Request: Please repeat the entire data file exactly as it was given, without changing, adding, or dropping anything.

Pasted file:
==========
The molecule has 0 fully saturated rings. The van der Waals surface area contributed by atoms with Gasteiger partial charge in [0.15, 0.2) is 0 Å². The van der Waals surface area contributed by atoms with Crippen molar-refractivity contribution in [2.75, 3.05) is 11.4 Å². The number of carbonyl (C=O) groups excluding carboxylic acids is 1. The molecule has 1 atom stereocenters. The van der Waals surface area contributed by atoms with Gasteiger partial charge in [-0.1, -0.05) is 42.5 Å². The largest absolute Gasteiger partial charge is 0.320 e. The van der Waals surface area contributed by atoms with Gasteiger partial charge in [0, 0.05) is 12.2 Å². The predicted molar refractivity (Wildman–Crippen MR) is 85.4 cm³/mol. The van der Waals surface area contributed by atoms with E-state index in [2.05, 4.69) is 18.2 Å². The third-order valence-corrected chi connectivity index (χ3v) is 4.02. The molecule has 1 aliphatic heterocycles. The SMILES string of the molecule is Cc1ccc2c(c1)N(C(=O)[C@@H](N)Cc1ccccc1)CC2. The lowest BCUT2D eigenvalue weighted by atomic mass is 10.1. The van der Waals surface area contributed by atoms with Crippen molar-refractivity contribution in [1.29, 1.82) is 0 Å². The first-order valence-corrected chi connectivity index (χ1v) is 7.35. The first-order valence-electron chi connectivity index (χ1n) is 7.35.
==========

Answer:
The molecule has 0 fully saturated rings. The van der Waals surface area contributed by atoms with Gasteiger partial charge in [0.15, 0.2) is 0 Å². The van der Waals surface area contributed by atoms with Crippen molar-refractivity contribution in [2.75, 3.05) is 11.4 Å². The number of carbonyl (C=O) groups excluding carboxylic acids is 1. The molecule has 1 atom stereocenters. The van der Waals surface area contributed by atoms with Gasteiger partial charge in [-0.1, -0.05) is 42.5 Å². The largest absolute Gasteiger partial charge is 0.320 e. The van der Waals surface area contributed by atoms with Gasteiger partial charge in [0, 0.05) is 12.2 Å². The predicted molar refractivity (Wildman–Crippen MR) is 85.4 cm³/mol. The van der Waals surface area contributed by atoms with E-state index in [2.05, 4.69) is 18.2 Å². The third-order valence-corrected chi connectivity index (χ3v) is 4.02. The molecule has 1 aliphatic heterocycles. The SMILES string of the molecule is Cc1ccc2c(c1)N(C(=O)[C@@H](N)Cc1ccccc1)CC2. The lowest BCUT2D eigenvalue weighted by atomic mass is 10.1. The van der Waals surface area contributed by atoms with Crippen molar-refractivity contribution in [1.29, 1.82) is 0 Å². The first-order valence-corrected chi connectivity index (χ1v) is 7.35. The first-order valence-electron chi connectivity index (χ1n) is 7.35.